100 Years Later: Remembering JFK in the Era of Trump
While President Trump may be busy building a wall, 64 years ago, President John F. Kennedy spoke against the Berlin Wall as a representation of the Iron Curtain that separated Europe between Communism and democracy.
On May 29, President John F. Kennedy would have been 100 years old. All across America, people are gearing up to celebrate the lasting legacy of our 35th president. The Smithsonian American Art Museum is opening a new exhibit in honor of the Centennial entitled American Visionary: John F. Kennedy’s Life and Times, and the John F. Kennedy Presidential Library and Museum in Boston MA is organizing a series of events in a yearlong celebration of the centennial.
JFK led with a vision. He reached for the stars (literally) and brought the country together with a common dream for greatness. As Stephen Kennedy Smith (JFK’s nephew) said at a talk about JFK’s legacy on May 1 at the 92nd Street Y, “Kennedy will be remembered for his poetic unifying of our country.”
But amidst all the exhibits, picnics, and concerts in memoriam of his legacy, it is almost impossible to ignore the very large and very Republican elephant in the room: Trump.
To be sure, time has polarized party lines and changed American politics as a whole. And President Trump’s career is still too young to properly assess. Still, certain features of each presidency are worth comparing as the centennial looms near.
Perhaps most obviously, President John F. Kennedy, born on May 29, 1917, was the youngest president ever elected to office. President Trump, at 70 years old, is the oldest president to ever take office in the United States.
During their time in office, both JFK and Trump faced troubles abroad. In 1962, JFK averted nuclear confrontation with Cuba after a 13-day standoff in the Cuban Missile Crisis. Although the president was only 45 years old at the time, he had the foresight to ignore his senior advisors on Capitol Hill and go forward with a naval blockade. This single decision is considered instrumental in preventing a nuclear exchange with Cuba.
Today, tensions with North Korea over its missile and nuclear weapons programs have many worried that tensions could lead to a military response from the United States. President Trump has already sent a submarine and an aircraft carrier to Korean waters and North Korea has already threatened to sink it.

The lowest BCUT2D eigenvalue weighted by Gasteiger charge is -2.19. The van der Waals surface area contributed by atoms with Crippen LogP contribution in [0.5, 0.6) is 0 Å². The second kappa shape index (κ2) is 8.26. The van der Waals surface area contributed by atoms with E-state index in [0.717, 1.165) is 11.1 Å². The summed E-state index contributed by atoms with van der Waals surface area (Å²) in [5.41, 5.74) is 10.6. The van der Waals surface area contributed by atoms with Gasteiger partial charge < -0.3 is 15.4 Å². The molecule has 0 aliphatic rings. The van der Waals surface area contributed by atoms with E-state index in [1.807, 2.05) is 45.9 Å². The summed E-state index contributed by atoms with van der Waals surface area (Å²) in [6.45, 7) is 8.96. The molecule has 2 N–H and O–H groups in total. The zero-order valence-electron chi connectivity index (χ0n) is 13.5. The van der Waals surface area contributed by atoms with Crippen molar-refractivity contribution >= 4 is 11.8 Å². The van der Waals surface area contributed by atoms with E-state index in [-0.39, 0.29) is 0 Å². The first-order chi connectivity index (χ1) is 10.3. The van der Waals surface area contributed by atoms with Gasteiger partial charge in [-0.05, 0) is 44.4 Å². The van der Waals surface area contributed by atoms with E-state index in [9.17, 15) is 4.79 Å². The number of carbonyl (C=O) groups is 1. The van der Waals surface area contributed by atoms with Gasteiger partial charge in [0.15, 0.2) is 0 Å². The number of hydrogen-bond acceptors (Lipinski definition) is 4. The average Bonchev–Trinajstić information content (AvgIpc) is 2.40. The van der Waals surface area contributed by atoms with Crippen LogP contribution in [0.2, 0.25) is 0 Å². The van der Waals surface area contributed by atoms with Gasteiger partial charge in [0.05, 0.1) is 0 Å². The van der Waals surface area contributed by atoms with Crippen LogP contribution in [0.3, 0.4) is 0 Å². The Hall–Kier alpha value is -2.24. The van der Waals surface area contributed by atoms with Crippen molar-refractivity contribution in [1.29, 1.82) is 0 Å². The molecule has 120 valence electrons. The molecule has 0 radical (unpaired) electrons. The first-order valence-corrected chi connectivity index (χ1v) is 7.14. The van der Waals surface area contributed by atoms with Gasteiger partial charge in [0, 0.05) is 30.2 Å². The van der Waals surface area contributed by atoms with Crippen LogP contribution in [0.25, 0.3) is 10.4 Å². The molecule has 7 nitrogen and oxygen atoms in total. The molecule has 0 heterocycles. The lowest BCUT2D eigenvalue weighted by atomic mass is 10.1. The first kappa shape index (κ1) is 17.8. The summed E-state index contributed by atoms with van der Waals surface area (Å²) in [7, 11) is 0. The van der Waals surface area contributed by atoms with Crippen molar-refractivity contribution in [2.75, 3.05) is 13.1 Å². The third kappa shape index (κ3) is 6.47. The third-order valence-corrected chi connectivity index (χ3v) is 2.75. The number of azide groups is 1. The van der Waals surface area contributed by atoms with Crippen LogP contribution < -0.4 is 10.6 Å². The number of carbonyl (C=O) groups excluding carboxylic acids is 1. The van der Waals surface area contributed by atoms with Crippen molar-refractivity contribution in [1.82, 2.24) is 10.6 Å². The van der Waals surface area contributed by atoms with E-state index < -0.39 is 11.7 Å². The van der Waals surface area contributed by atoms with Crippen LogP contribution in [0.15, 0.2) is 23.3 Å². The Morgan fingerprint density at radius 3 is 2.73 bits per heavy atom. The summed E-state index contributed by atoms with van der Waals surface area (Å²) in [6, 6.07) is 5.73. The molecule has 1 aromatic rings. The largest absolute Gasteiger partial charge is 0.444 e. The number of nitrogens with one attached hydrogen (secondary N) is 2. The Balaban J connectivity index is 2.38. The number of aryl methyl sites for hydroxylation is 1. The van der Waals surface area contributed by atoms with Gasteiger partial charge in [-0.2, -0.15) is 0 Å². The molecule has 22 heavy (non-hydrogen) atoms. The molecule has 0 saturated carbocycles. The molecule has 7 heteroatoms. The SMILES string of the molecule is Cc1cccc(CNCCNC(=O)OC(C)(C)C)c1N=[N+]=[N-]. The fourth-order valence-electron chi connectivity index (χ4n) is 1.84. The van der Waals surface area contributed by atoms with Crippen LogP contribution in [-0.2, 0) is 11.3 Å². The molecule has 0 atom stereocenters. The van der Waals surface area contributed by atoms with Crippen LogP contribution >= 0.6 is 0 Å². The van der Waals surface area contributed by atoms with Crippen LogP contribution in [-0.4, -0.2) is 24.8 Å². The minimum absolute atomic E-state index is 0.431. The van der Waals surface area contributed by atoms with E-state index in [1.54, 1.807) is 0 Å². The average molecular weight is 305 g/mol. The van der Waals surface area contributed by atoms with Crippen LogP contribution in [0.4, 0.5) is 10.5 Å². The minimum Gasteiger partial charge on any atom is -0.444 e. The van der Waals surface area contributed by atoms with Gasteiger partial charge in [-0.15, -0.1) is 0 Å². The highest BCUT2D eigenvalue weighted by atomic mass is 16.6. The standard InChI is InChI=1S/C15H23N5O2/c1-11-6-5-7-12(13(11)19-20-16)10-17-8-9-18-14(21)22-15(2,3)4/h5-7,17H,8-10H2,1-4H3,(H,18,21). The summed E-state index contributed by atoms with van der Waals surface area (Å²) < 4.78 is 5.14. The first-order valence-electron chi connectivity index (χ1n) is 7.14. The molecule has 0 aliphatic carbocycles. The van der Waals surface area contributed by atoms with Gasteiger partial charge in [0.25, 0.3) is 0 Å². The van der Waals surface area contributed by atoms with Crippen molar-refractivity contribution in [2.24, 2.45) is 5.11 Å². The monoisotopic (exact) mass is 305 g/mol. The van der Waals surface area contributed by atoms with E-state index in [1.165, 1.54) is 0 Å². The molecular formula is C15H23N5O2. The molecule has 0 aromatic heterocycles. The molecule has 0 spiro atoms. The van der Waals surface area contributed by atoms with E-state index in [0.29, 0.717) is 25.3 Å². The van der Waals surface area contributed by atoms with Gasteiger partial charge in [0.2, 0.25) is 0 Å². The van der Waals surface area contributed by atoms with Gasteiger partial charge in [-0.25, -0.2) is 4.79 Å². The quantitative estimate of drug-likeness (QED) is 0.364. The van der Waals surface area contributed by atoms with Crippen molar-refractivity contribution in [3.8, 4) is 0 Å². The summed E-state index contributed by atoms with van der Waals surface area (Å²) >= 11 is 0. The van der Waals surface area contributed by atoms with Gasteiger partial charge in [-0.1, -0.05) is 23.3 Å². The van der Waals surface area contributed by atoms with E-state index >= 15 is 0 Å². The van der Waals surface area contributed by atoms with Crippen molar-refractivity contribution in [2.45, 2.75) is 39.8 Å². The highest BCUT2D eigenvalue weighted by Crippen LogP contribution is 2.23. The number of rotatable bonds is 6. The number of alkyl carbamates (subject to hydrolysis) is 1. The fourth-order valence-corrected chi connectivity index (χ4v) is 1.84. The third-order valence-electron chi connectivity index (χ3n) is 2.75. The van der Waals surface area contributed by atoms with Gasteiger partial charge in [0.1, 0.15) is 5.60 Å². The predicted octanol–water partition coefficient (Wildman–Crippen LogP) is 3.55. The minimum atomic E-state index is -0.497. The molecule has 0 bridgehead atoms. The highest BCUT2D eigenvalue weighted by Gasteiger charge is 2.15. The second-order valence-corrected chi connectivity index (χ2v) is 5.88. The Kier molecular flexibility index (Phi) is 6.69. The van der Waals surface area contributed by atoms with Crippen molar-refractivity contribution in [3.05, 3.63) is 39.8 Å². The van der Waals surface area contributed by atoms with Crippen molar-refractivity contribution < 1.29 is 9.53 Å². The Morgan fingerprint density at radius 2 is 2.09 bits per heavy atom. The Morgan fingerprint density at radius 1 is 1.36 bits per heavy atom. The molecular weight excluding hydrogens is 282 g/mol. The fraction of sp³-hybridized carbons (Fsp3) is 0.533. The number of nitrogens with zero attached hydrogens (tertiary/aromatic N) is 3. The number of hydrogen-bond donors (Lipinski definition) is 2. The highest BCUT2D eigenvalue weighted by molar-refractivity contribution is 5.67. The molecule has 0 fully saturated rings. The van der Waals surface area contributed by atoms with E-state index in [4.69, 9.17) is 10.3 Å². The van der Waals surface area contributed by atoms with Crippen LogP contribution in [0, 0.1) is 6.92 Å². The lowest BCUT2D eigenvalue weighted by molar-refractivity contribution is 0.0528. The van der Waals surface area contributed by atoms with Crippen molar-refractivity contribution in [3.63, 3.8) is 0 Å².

“Well, there’s a chance that we could end up having a major, major conflict with North Korea. Absolutely” said President Trump to Reuters when asked about the possibility of a war with North Korea.
According to a Public Policy Polling survey taken in April, 39% of voters think that President Trump will get the United States into World War III during his Presidency.
But matters of foreign policy are not the only elements of Mr. Trump’s presidency that differ from his 100-year-old predecessor. JFK also championed science and innovation as a way to unify his country.
On September 12, 1962, JFK stood beside his country and united them in a common goal of reaching the moon. “For the eyes of the world now look into space, to the moon and to the planets beyond” he said, “and we have vowed that we shall not see it governed by a hostile flag of conquest, but by a banner of freedom and peace. We have vowed that we shall not see space filled with weapons of mass destruction, but with instruments of knowledge and understanding.”
Mr. Trump’s recent budget plan proposes to cut funding to a variety of NASA programs, such as those relating to education and Earth science.
The difference between the two is also evident in the polls. According to the American Presidency Project, during President Trump’s first 100 days, he had a 41 percent approval rate and he signed an executive order that threatened the Immigration and Nationality Act of 1965, which JFK was instrumental in launching.
JFK had an 83 percent approval rating in his first 100 days, during which he also signed an executive order: the establishment of the Peace Corps.
Coincidentally, the JFK Centennial coincides with Trump’s awaited decision regarding the confidential files pertaining to JFK’s assassination. The deadline for the president to decide to reveal the confidential files to the public, as per a law enacted in 1992, is six months away.
But the Centennial comes at a crucial time in American politics as well. In the midst of this fledgling administration that is the brunt of much skepticism, we are reminded that there is no limit to what we, as a nation, can achieve, especially in tense times. JFK’s vision for greatness is perhaps even more relevant in his centennial year, and his message all the more imperative.
So this month, while we BBQ and raise our glasses in celebration of John F. Kennedy, let us not lose sight of his ever-relevant advice to “ask what you can do for your country.” He may have been onto something.